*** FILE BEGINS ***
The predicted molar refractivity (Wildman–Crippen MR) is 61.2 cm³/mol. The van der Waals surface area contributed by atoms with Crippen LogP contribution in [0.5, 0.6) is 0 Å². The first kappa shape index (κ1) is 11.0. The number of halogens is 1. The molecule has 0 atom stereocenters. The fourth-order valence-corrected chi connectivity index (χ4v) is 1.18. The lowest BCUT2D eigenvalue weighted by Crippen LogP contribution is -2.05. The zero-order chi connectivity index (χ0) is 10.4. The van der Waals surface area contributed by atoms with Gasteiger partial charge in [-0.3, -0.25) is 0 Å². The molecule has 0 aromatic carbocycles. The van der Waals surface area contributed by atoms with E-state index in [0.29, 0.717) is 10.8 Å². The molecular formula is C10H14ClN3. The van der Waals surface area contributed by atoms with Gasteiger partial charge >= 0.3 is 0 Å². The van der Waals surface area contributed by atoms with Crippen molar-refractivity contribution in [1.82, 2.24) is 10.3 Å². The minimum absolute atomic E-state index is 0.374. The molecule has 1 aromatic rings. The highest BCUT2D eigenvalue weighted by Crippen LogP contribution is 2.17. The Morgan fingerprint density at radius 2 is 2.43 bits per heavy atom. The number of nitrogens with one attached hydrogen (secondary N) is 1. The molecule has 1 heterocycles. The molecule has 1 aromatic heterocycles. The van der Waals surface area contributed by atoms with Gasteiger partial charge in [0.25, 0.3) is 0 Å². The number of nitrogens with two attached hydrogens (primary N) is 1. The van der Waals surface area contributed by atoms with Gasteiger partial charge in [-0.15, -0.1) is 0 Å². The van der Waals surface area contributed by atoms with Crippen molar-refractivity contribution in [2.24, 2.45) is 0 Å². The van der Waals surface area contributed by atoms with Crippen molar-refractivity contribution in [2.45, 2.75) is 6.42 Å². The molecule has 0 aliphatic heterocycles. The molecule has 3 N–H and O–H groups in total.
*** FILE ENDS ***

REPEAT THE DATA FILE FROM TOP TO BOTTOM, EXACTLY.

The predicted molar refractivity (Wildman–Crippen MR) is 61.2 cm³/mol. The van der Waals surface area contributed by atoms with Crippen LogP contribution in [0.5, 0.6) is 0 Å². The first kappa shape index (κ1) is 11.0. The number of halogens is 1. The molecule has 0 atom stereocenters. The fourth-order valence-corrected chi connectivity index (χ4v) is 1.18. The lowest BCUT2D eigenvalue weighted by Crippen LogP contribution is -2.05. The zero-order chi connectivity index (χ0) is 10.4. The van der Waals surface area contributed by atoms with Gasteiger partial charge in [-0.3, -0.25) is 0 Å². The molecule has 0 aromatic carbocycles. The van der Waals surface area contributed by atoms with E-state index in [0.29, 0.717) is 10.8 Å². The molecular formula is C10H14ClN3. The van der Waals surface area contributed by atoms with Gasteiger partial charge >= 0.3 is 0 Å². The van der Waals surface area contributed by atoms with Crippen molar-refractivity contribution in [1.82, 2.24) is 10.3 Å². The minimum absolute atomic E-state index is 0.374. The molecule has 1 aromatic rings. The highest BCUT2D eigenvalue weighted by Crippen LogP contribution is 2.17. The Morgan fingerprint density at radius 2 is 2.43 bits per heavy atom. The number of nitrogens with one attached hydrogen (secondary N) is 1. The molecule has 1 heterocycles. The molecule has 1 aromatic heterocycles. The van der Waals surface area contributed by atoms with Gasteiger partial charge in [0.25, 0.3) is 0 Å². The number of nitrogens with two attached hydrogens (primary N) is 1. The van der Waals surface area contributed by atoms with Gasteiger partial charge in [-0.15, -0.1) is 0 Å². The van der Waals surface area contributed by atoms with Crippen molar-refractivity contribution in [2.24, 2.45) is 0 Å². The van der Waals surface area contributed by atoms with Crippen molar-refractivity contribution in [2.45, 2.75) is 6.42 Å². The molecule has 0 aliphatic heterocycles. The molecule has 3 N–H and O–H groups in total.